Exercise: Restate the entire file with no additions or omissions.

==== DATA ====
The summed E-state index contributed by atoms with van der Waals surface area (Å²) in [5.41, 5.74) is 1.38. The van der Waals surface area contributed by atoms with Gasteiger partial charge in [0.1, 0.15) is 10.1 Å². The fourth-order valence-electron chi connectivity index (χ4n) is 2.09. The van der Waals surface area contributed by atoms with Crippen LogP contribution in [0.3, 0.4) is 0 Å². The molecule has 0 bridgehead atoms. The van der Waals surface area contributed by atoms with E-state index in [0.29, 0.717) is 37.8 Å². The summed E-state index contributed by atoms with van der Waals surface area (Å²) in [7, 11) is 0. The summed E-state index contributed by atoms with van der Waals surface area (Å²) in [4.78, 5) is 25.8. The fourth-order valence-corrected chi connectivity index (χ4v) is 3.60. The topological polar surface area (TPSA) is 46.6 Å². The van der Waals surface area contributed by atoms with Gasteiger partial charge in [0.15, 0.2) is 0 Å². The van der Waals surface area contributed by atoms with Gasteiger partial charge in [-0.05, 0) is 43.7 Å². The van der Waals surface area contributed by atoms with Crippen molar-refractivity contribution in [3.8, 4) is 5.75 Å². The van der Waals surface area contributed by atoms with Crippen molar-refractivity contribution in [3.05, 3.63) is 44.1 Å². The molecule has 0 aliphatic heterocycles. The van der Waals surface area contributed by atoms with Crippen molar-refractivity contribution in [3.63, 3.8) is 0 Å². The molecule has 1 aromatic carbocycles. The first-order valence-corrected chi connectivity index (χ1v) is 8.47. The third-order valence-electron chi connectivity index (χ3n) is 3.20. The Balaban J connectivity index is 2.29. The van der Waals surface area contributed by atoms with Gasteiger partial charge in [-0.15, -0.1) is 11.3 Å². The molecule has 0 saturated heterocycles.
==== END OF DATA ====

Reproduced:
The summed E-state index contributed by atoms with van der Waals surface area (Å²) in [5.41, 5.74) is 1.38. The van der Waals surface area contributed by atoms with Gasteiger partial charge in [0.1, 0.15) is 10.1 Å². The fourth-order valence-electron chi connectivity index (χ4n) is 2.09. The van der Waals surface area contributed by atoms with Crippen LogP contribution in [0.3, 0.4) is 0 Å². The molecule has 0 bridgehead atoms. The van der Waals surface area contributed by atoms with E-state index in [0.29, 0.717) is 37.8 Å². The summed E-state index contributed by atoms with van der Waals surface area (Å²) in [7, 11) is 0. The summed E-state index contributed by atoms with van der Waals surface area (Å²) in [4.78, 5) is 25.8. The fourth-order valence-corrected chi connectivity index (χ4v) is 3.60. The topological polar surface area (TPSA) is 46.6 Å². The van der Waals surface area contributed by atoms with Gasteiger partial charge in [0.15, 0.2) is 0 Å². The van der Waals surface area contributed by atoms with Gasteiger partial charge in [-0.05, 0) is 43.7 Å². The van der Waals surface area contributed by atoms with Crippen molar-refractivity contribution in [3.8, 4) is 5.75 Å². The van der Waals surface area contributed by atoms with Crippen molar-refractivity contribution in [3.05, 3.63) is 44.1 Å². The molecule has 0 aliphatic heterocycles. The van der Waals surface area contributed by atoms with Crippen molar-refractivity contribution in [3.63, 3.8) is 0 Å². The molecule has 1 aromatic carbocycles. The first-order valence-corrected chi connectivity index (χ1v) is 8.47. The third-order valence-electron chi connectivity index (χ3n) is 3.20. The Balaban J connectivity index is 2.29. The van der Waals surface area contributed by atoms with Gasteiger partial charge in [-0.15, -0.1) is 11.3 Å². The molecule has 0 saturated heterocycles.